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posted by Fnord666 on Sunday February 16 2020, @02:22PM   Printer-friendly
from the no-way-out dept.

The head of security firm Open Source Security, Brad Spengler, says he had little option but to file a lawsuit against open source advocate Bruce Perens, who alleged back in 2017 that security patches issued for the Linux kernel by OSS violated the licence under which the kernel is distributed.

The case ended last week with Perens coming out on the right side of things; after some back and forth, a court doubled down on its earlier decision that OSS must pay Perens' legal costs as awarded in June 2018.

The remainder of the article is an interview with Brad Spengler about the case and the issue.

iTWire contacted Spengler soon after the case ended, as he had promised to speak at length about the issue once all legal issues were done and dusted. Queries submitted by iTWire along with Spengler's answers in full are given below:

Court Orders Payment of $259,900.50 to Bruce Perens' Attorneys

Original Submission

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  • (Score: 2) by Arik on Sunday February 16 2020, @06:39PM (2 children)

    by Arik (4543) on Sunday February 16 2020, @06:39PM (#958867) Journal
    I'm rather at a loss to even respond to that. It's hard to think of a clearer case. I suspect your theory wouldn't survive the first meeting with the judge.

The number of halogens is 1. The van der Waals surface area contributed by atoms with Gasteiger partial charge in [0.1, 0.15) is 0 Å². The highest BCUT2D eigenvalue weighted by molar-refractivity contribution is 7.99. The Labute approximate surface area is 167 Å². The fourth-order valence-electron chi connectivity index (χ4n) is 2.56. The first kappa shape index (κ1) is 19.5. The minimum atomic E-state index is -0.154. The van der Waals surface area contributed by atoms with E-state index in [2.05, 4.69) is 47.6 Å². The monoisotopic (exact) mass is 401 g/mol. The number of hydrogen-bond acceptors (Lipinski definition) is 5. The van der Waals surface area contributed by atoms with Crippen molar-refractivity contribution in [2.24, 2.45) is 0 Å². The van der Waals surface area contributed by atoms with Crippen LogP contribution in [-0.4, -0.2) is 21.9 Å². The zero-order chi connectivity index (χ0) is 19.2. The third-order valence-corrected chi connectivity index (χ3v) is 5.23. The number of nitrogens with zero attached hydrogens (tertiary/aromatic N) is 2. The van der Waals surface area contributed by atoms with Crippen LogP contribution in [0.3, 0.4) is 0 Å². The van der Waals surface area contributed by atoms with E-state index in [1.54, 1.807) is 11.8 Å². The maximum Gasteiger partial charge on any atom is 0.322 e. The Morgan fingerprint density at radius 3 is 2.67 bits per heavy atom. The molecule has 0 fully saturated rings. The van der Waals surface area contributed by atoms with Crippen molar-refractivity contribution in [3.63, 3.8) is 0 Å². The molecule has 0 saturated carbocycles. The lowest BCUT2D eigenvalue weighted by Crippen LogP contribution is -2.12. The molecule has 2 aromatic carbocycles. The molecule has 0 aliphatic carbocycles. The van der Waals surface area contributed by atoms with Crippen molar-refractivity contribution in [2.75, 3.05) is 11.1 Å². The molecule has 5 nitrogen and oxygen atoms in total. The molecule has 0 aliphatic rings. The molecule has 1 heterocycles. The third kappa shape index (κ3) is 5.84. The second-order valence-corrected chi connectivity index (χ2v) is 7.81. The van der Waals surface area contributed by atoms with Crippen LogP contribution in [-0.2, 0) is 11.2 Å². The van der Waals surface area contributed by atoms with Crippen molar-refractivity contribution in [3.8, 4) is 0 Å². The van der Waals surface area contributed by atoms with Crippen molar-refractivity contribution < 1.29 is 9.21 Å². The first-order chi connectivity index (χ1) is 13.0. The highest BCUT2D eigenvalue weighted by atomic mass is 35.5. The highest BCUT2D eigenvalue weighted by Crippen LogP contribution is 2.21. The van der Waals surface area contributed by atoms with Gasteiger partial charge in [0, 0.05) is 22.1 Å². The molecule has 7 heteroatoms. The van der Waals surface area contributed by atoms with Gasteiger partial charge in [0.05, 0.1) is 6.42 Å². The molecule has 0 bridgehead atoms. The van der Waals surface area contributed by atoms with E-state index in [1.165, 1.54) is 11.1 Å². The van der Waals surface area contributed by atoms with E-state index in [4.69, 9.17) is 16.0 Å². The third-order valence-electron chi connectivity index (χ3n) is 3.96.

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  • (Score: 2) by FatPhil on Monday February 17 2020, @12:14AM (1 child)

    by FatPhil (863) <> on Monday February 17 2020, @12:14AM (#958945) Homepage
    I'm with you, and khallow, and obviously Bruce and the judge, on this - thanks for your useful contributions to the thread. Hating to be devils advocate, I'm sure there is a way to achieve almost everything that mr spanglypants wants through a a clear (perhaps clean room, different companies) separation of the patches and the support contracts. He should have hired a more savvy lawyer when setting up his business(es) in the first place.

    There are often sneaky ways round the GPL. I remember distributing .o files, including ones that had stubbed implementations of functions in a GPL library just so that I didn't have to release my source for a while. Wanna run my code? link it to the real GPL library yourself.

    Nowadays I wouldn't bother, but I was dabbling in a pretty competitive field and didn't want to lose my edge.
    Great minds discuss ideas; average minds discuss events; small minds discuss people; the smallest discuss themselves
    • (Score: 4, Interesting) by stormwyrm on Monday February 17 2020, @12:38AM

      by stormwyrm (717) on Monday February 17 2020, @12:38AM (#958949) Journal
      IIRC, NeXT tried to do that with GCC, but the FSF warned them that was still a GPL violation. Apparently NeXT legal agreed, and that's the reason why GCC wound up with an Objective-C front end. And why Steve Jobs hated the GPL.
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